by Tim Owen
January 22, 2009
Sketches from the interface of jazz and modern chamber music. Powerful, dynamic and richly rewarding
Alexander von Schlippenbach, piano; Daniel D’Agaro, clarinet; Tristan Honsinger, cello
You can probably look at the instrumentation and personnel on this disc and know approximately what to expect. Alexander von Schlippenbach will be well known to many listeners as the leader of the Schlippenbach Trio that also features Paul Lovens and Evan Parker. He’s also the founder of the Globe Unity Orchestra, and has famously recorded interpretations of all of Thelonious Monk’s original compositions.
Tristan Honsinger is a Canadian expat, resident in Amsterdam, who is best known for his various associations with Cecil Taylor. He has lived in Holland since the 70s and has apparently played with Han Benink: from what I remember of his playing style the pair would be well matched. In performance, Honsinger relaxes into a theatrical, borderline slapstick style. He’s fond of coaxing an astonishingly broad range of sound effects from his cello, sometimes dragging or jabbing its spike into the floor. He’s more restrained for these pieces. Also from memory, he collaborated very successfully with Dutch post-punk ensemble The Ex in the 90s, both in concert and on record.
Daniel D’Agaro is new to me, so for details I turn to the useful European Jazz Network website, and find that D’Agaro is also a resident of Amsterdam. Unsurprisingly, he also has played with Benink, at one time to perform the unpublished music of Don Byas, and with other European neighbours such as the Italian pianist Franco D’Andrea, and in an occasional duo with Schlippenbach himself. Other intriguing ensembles have variously featured Senegalese vocalists, an ethnic Alpine string section, and electronica specialist Richard Teitelbaum. D’Agaro has, at various times, played Jazz spiced with Italian folk music, South African Kwela, and Gregorian chant. It’s no surprise to hear the occasional Semitic inflection in his playing here (as on Rapsodia).
Of the three musician’s biographies, D’Agaro’s probably best hints at the particular qualities of this album. The instrumentation of piano, clarinet and cello, and the titles of the individual pieces, obviously suggest the modes of modern chamber music, but there is also the influence of European folk traditions. The trio generates the emotional density of the century’s best classical music, but their mutual attentiveness and responsiveness is the essence of jazz, and specifically of European free music. Many listeners who are routinely left cold by that mode may find this variation more rewarding.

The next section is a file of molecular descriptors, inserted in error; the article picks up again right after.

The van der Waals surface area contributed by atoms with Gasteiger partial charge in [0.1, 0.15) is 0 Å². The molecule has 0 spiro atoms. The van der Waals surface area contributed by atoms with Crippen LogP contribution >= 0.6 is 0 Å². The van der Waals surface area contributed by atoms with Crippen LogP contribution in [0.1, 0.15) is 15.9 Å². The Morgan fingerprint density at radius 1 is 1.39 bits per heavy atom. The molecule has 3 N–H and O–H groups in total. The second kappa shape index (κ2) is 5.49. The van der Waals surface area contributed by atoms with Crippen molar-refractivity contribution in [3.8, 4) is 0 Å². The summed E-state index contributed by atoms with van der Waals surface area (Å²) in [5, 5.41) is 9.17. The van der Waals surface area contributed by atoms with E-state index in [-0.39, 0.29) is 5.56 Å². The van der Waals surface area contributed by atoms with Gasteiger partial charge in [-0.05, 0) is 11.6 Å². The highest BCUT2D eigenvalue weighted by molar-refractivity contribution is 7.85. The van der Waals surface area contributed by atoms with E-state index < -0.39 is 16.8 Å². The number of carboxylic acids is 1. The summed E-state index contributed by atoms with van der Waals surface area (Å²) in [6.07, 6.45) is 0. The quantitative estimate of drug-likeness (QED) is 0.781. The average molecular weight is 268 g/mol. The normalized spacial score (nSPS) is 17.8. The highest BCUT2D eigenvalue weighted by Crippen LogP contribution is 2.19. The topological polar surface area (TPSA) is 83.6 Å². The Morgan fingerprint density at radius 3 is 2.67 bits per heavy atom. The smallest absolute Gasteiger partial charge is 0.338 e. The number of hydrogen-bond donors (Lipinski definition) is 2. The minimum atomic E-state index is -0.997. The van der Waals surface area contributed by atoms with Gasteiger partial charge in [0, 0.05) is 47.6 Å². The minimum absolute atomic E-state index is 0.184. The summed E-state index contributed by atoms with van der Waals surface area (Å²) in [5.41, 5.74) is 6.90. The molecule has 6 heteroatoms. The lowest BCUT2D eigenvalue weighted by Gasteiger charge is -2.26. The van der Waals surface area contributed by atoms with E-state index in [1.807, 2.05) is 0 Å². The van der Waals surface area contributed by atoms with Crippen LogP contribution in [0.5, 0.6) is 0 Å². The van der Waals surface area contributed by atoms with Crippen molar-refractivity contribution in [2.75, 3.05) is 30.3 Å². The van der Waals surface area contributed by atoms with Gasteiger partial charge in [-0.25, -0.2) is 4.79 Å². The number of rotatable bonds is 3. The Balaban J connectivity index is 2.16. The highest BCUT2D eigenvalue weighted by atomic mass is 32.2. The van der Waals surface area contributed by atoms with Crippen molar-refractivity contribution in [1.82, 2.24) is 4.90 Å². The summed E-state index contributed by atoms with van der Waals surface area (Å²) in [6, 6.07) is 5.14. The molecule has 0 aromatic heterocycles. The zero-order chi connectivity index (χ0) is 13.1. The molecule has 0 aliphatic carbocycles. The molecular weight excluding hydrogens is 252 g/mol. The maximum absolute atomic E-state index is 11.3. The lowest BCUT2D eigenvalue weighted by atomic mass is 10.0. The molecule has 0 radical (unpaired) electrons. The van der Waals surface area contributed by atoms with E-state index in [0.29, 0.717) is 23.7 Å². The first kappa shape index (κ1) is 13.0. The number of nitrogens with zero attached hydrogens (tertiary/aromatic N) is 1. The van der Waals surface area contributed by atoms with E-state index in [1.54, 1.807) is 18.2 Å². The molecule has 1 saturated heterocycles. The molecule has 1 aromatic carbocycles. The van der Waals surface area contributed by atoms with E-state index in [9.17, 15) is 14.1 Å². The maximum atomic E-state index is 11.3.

The first track sets off in sprightly fashion, with D’Agaro’s clarinet dominant, but this gives way first to a plucked bass feature, and then to a trio coda with the bass now played arco. The track has a narrative quality. The second, in contrast, is a construction of multiple complementary layers: quietly agitated bowed cello, with Honsinger separating the higher and lower registers; sustained clarinet tones; and impressionistic piano.
The next two tracks provide further contrasts. Notturno is extremely subtle and requires close listening. There’s nothing percussive; only Schlippenbach’s piano taking the piece to a soft climax. Fase is contrastingly sprightly, constructed from brief, stabbing and skittering, quickly repeated figures, and pushed to a very fast tempo.
A later track, Romanza, has quietude but not fragility; it ebbs away to silence before a brief rejuvenation. Valzer’s irregular pizzicato bass intro establishes an uneasy tension that permeates the rest of the piece. Allegro follows, fast and staccato. It’s hard to hear exactly how the three instrumental lines cohere, but they do. Rapsodia has a bright and yes, rhapsodic clarinet solo, but the cello is astringent, and touches of piano add an almost menacing undercurrent. The following track, Versetto, is understandably agitated.
There are twenty pieces in all, each one richly resonant, demanding and repaying close listening. They are indeed sketches, in the sense that they are outlined quickly, in bold strokes, and then intricately elaborated, but leave room for the listener’s own imaginings and interpretations. It’s an album best dipped into, as a codex, than taken whole.
If you don’t know already, Friuli is a region of Italy; it was home to the writer, poet and film director Pier Paolo Pasolini. Pasolini romanticised pre-industrial Italian culture and occasionally wrote in Friulian, in opposition to the neglect of the dialect. There is something of the same spirit about this work, which looks beyond Jazz to the language of other, more marginal traditions. As with much modern chamber music its tones are astringent, and the overall effect somewhat ascetic, but it is also powerful, dynamic and richly rewarding.blog comments powered by Disqus